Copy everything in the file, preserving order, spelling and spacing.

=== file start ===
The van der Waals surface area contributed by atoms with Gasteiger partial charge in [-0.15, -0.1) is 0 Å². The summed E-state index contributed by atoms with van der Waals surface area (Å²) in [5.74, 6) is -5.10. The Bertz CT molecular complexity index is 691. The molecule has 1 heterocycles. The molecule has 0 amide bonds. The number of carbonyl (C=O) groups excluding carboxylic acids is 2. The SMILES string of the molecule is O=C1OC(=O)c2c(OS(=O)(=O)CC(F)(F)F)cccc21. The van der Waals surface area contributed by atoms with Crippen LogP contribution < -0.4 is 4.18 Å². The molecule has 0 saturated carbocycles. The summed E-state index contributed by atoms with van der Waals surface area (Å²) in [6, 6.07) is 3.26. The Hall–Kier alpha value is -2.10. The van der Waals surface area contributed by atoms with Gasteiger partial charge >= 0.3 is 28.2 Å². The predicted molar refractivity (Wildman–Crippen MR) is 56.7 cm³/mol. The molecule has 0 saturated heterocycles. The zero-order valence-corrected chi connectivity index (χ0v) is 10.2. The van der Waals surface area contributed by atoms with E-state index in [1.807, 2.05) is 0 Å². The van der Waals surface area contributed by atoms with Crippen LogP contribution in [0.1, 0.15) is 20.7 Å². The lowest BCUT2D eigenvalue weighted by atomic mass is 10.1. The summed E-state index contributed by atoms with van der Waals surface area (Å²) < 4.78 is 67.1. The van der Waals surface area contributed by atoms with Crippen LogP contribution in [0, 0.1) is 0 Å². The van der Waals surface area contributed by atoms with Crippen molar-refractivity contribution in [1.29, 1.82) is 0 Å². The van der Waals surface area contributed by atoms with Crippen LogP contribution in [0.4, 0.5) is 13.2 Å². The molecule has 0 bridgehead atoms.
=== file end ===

The van der Waals surface area contributed by atoms with Gasteiger partial charge in [-0.15, -0.1) is 0 Å². The summed E-state index contributed by atoms with van der Waals surface area (Å²) in [5.74, 6) is -5.10. The Bertz CT molecular complexity index is 691. The molecule has 1 heterocycles. The molecule has 0 amide bonds. The number of carbonyl (C=O) groups excluding carboxylic acids is 2. The SMILES string of the molecule is O=C1OC(=O)c2c(OS(=O)(=O)CC(F)(F)F)cccc21. The van der Waals surface area contributed by atoms with Crippen LogP contribution < -0.4 is 4.18 Å². The molecule has 0 saturated carbocycles. The summed E-state index contributed by atoms with van der Waals surface area (Å²) in [6, 6.07) is 3.26. The Hall–Kier alpha value is -2.10. The van der Waals surface area contributed by atoms with Gasteiger partial charge >= 0.3 is 28.2 Å². The predicted molar refractivity (Wildman–Crippen MR) is 56.7 cm³/mol. The molecule has 0 saturated heterocycles. The zero-order valence-corrected chi connectivity index (χ0v) is 10.2. The van der Waals surface area contributed by atoms with E-state index in [1.807, 2.05) is 0 Å². The van der Waals surface area contributed by atoms with Crippen LogP contribution in [0.1, 0.15) is 20.7 Å². The lowest BCUT2D eigenvalue weighted by atomic mass is 10.1. The summed E-state index contributed by atoms with van der Waals surface area (Å²) < 4.78 is 67.1. The van der Waals surface area contributed by atoms with Crippen LogP contribution in [0, 0.1) is 0 Å². The van der Waals surface area contributed by atoms with Crippen molar-refractivity contribution in [1.29, 1.82) is 0 Å². The van der Waals surface area contributed by atoms with Crippen LogP contribution in [0.4, 0.5) is 13.2 Å². The molecule has 0 bridgehead atoms.